Rash Resort: Lazy River, Negligent Records

Hotel pool

Tom J. Griffiths, Ed.D., Aquatic Safety Expert

Case Summary: During the busy Memorial Day Weekend, a three-year-old boy visiting a large beach front resort in North Carolina received severe chemicals burns to his upper legs, thighs, and buttocks.  There were seven indoor pools at the resort, including hot water spas and a lazy river.  The young boy spent hours in the lazy river during the holiday weekend. 

The boy first complained of burning sensations as the family departed the resort to return home.  His complaints soon turned into screams of pain.  Upon arriving at home, he was first taken to see their family physician, who noted the child was suffering from chemical burns.  He was then taken to a hospital’s burn unit where, again, the doctors described his injuries as chemical burns and proceeded to treat them as such for several days.  Even after the child was released from the hospital, months of home care for the burns was necessary to prevent infection and minimize scarring.

Unbeknownst to the boy’s family, it was determined that the chlorine levels in the resort’s pool and lazy river were extremely high, significantly exceeding the state-mandated upper limit of 8.0 parts per million (ppm).  A call was placed to the local Health Department, whose investigation found that the chlorine levels were above 10 ppm. The pool was then made closed to the public.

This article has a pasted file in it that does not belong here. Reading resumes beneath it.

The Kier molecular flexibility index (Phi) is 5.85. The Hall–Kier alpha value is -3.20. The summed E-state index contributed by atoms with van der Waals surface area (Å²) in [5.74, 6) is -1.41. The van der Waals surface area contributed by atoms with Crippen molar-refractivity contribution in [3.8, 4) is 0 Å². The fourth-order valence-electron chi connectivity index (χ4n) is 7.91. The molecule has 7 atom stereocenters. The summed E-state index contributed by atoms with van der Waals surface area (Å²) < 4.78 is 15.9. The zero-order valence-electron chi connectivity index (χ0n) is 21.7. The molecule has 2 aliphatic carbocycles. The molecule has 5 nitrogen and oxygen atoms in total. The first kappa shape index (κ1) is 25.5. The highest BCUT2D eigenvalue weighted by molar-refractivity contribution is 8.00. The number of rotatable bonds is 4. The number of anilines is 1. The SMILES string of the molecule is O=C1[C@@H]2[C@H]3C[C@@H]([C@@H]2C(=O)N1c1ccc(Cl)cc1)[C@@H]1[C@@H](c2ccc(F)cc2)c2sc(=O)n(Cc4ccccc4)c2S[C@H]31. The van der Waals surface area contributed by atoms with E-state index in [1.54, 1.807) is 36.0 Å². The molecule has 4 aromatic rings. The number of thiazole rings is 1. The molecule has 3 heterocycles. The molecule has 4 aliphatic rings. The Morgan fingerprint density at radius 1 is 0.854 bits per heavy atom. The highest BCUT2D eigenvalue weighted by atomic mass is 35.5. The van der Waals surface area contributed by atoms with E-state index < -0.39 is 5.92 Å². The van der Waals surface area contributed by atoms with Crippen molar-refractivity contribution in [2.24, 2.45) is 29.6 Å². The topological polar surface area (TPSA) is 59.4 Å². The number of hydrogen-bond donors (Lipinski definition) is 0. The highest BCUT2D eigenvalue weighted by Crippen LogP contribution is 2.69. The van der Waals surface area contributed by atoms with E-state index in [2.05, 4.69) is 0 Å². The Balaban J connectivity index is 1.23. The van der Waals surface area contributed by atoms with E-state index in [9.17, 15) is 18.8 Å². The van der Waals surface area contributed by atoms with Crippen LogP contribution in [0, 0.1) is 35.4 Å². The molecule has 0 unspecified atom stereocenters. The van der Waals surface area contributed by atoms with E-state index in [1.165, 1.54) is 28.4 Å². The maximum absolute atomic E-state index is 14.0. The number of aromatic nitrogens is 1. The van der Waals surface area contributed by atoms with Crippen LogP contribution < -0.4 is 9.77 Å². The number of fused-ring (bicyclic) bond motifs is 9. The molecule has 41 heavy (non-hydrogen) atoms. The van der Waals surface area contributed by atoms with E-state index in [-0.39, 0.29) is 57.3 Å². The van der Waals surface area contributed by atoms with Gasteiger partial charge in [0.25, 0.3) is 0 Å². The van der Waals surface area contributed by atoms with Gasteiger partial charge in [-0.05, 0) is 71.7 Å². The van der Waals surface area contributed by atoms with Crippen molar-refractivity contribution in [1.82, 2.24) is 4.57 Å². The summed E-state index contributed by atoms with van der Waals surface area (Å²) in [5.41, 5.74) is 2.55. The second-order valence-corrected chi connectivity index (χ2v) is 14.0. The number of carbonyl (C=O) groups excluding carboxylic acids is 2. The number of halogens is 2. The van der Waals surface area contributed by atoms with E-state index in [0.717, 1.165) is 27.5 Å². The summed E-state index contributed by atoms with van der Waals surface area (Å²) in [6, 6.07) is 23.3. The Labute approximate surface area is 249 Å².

Expert Analysis: Expert investigation further revealed that the resort’s numerous indoor and outdoor pools were overseen by only one pool operator.  The chemical logs were filled in on a regular basis; however, nothing appeared out of the ordinary on paper.  Suspicions were raised due to the inconsistencies between the chemical logs and the extremely high chlorine levels reported by the local health department’s test results. 

During the pool operator’s deposition, it was noted that he was on vacation for the holiday weekend.  When questioned further about who completed the pool chemical readings in his absence, the pool operator admitted to entering fictitious values for the dates upon his return from vacation.  He further admitted that it  was common practice for him to supplement pool logs with acceptable values, without testing or knowing the true chlorine values in the swimming pool water. 

Result: Following this incident, the health department continued to find exceeding high levels of chlorine in the pools.  Not only did this case settle in favor of the family for $26 million, but the pool operator was arrested and charged with falsifying records.

Read ABC News’ article for additional case information.

Categories: Aquatic Safety | Aquatic Safety Expert | Hotel & Hospitality | Tom J. Griffiths, Ed.D.

Tags: Chemical Burn | Chlorine | Hotel | Maintenance Records | Pool | Resort


Have A Question About This Article or Want to Contact the Expert?

Request An Expert

Fill out the form below so we may refer an expert

Do you have a question for us? We’re here to help!

James Schmidt Expert Spotlight